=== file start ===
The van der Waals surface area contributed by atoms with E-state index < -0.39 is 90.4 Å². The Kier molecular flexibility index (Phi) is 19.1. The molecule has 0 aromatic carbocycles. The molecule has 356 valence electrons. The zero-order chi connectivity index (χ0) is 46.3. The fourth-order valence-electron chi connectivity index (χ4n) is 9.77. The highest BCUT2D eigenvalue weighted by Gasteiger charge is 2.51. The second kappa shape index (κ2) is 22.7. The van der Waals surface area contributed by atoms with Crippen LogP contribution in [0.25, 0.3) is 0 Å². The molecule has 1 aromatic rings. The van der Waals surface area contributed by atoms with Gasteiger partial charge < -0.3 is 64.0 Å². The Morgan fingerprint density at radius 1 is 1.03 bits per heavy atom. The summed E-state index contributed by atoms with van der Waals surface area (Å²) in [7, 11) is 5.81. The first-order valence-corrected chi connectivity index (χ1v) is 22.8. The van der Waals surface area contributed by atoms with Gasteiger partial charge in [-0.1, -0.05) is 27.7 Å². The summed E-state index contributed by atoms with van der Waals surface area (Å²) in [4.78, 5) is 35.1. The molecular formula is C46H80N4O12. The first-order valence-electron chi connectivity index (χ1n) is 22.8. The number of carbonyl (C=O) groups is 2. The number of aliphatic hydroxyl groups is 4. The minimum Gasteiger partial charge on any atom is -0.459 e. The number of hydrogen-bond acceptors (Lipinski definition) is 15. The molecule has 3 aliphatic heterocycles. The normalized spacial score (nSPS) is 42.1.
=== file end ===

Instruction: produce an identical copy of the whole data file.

The van der Waals surface area contributed by atoms with E-state index < -0.39 is 90.4 Å². The Kier molecular flexibility index (Phi) is 19.1. The molecule has 0 aromatic carbocycles. The molecule has 356 valence electrons. The zero-order chi connectivity index (χ0) is 46.3. The fourth-order valence-electron chi connectivity index (χ4n) is 9.77. The highest BCUT2D eigenvalue weighted by Gasteiger charge is 2.51. The second kappa shape index (κ2) is 22.7. The van der Waals surface area contributed by atoms with Crippen LogP contribution in [0.25, 0.3) is 0 Å². The molecule has 1 aromatic rings. The van der Waals surface area contributed by atoms with Gasteiger partial charge < -0.3 is 64.0 Å². The Morgan fingerprint density at radius 1 is 1.03 bits per heavy atom. The summed E-state index contributed by atoms with van der Waals surface area (Å²) in [7, 11) is 5.81. The first-order valence-corrected chi connectivity index (χ1v) is 22.8. The van der Waals surface area contributed by atoms with Gasteiger partial charge in [-0.1, -0.05) is 27.7 Å². The summed E-state index contributed by atoms with van der Waals surface area (Å²) in [4.78, 5) is 35.1. The molecular formula is C46H80N4O12. The first-order valence-electron chi connectivity index (χ1n) is 22.8. The number of carbonyl (C=O) groups is 2. The number of aliphatic hydroxyl groups is 4. The minimum Gasteiger partial charge on any atom is -0.459 e. The number of hydrogen-bond acceptors (Lipinski definition) is 15. The molecule has 3 aliphatic heterocycles. The normalized spacial score (nSPS) is 42.1.